i try, as much as possible to buy fresh organic bread. we don't have an artisan bakery in our neighbourhood so i try to pick bread up from euphorium in angel when i am around upper street. on saturday after a leisurely brunch at gail's exmouth market i brought home some sour dough. o and i were going to the eight fifty showing for 'the adjustment bureau' and since we usually have popcorn at the cinema the sour dough was just the right thing to have for an early dinner.

i baked thick slices of ricotta after frying it lightly in olive oil and made a quick cherry tomato jam. there was left over butternut squash which i had roasted with a little salt, a sprinkle of sugar and some olive oil. the thickly sliced lightly toasted sour dough was the star of the dinner. 

to make my quick cherry tomato jam you will need:
a five hundred gram punnet of washed cherry/plum tomatoes 
three tablespoons of olive oil
three tablespoons of demerara sugar
three tablespoons of balsamic vinegar
half teaspoon of salt
teaspoon of kirmizi biber * [these are turkish red chili flakes made by rubbing red chilies with olive oil and then roasting them until they are brick red. i love sharp and smoky heat of these].

combine all the ingredients in a shallow roasting tin and place in a two hundred degree oven for twenty to twenty five minutes until the skins of the tomatoes are blistered. once this is done transfer the tomatoes with their juices to a pan and reduce to the consistency of a preserve. this jam has an sharp quick from both the tart tomatoes and chili along. the sugar and vinegar combines to a dark caramel note. it tasted really good with the very mild ricotta and butternut squash! 

gail's artisan bakery

brownie
over the last couple of months, i have been to exmouth market a fair bit. there is something quite charming about this little street. during the day there is the calm bustle of people shopping in independent stores like family tree and bagman and robbin. i particularly love the bookshop clerkenwell tales which reminds me of the intimacy of small bookshops that my mum and i frequented when i still lived at home in pakistan. i love the smell of paper and ink and the feel of the spine of books. that probably explains why although i can see the reason for buying a kindle (especially if you are commuting on the tube), i still have not ordered one.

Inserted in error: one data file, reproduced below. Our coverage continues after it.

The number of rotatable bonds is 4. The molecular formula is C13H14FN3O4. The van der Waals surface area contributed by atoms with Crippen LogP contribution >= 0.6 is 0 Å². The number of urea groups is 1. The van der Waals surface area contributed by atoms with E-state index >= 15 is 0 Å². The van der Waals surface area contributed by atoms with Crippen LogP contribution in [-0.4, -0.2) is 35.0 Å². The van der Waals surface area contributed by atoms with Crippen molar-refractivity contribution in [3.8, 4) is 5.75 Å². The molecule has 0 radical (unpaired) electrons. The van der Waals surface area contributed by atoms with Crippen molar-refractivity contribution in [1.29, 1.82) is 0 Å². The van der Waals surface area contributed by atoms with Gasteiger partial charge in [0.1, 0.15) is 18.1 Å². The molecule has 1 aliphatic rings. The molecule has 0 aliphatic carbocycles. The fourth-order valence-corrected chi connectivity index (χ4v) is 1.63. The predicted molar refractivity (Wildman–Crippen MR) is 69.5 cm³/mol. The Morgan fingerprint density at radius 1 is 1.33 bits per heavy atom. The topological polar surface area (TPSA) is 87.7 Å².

Thursday, 10 March 2011

gilak: northern iranian

zolbia bamyeh
spring is hesitant to arrive this year. we are in the first week of march and the temperature is still in single digits. although there are daffodils appearing in parks and peoples garden patches they aren't in full bloom yet. with weather like this o and i want food that warms and comforts, with a little spring on its palette. and iranian food ticks all these boxes, especially the deep yellow of saffron which is like the colour of a low setting late summer sun. we have been meaning to try gilak for a while now especially since it had been mentioned to me by an iranian cabbie and strangely an iranian dentist. so o and i took the four up to archway on a cold so-called spring night. there isn’t much to say about gilak’s interior except that the ceiling decorations (folds of net draped in what i am sure is meant to be artistic but looked more like a childish version of a persian fantasy with little christmas baubles hanging from it) were peculiar.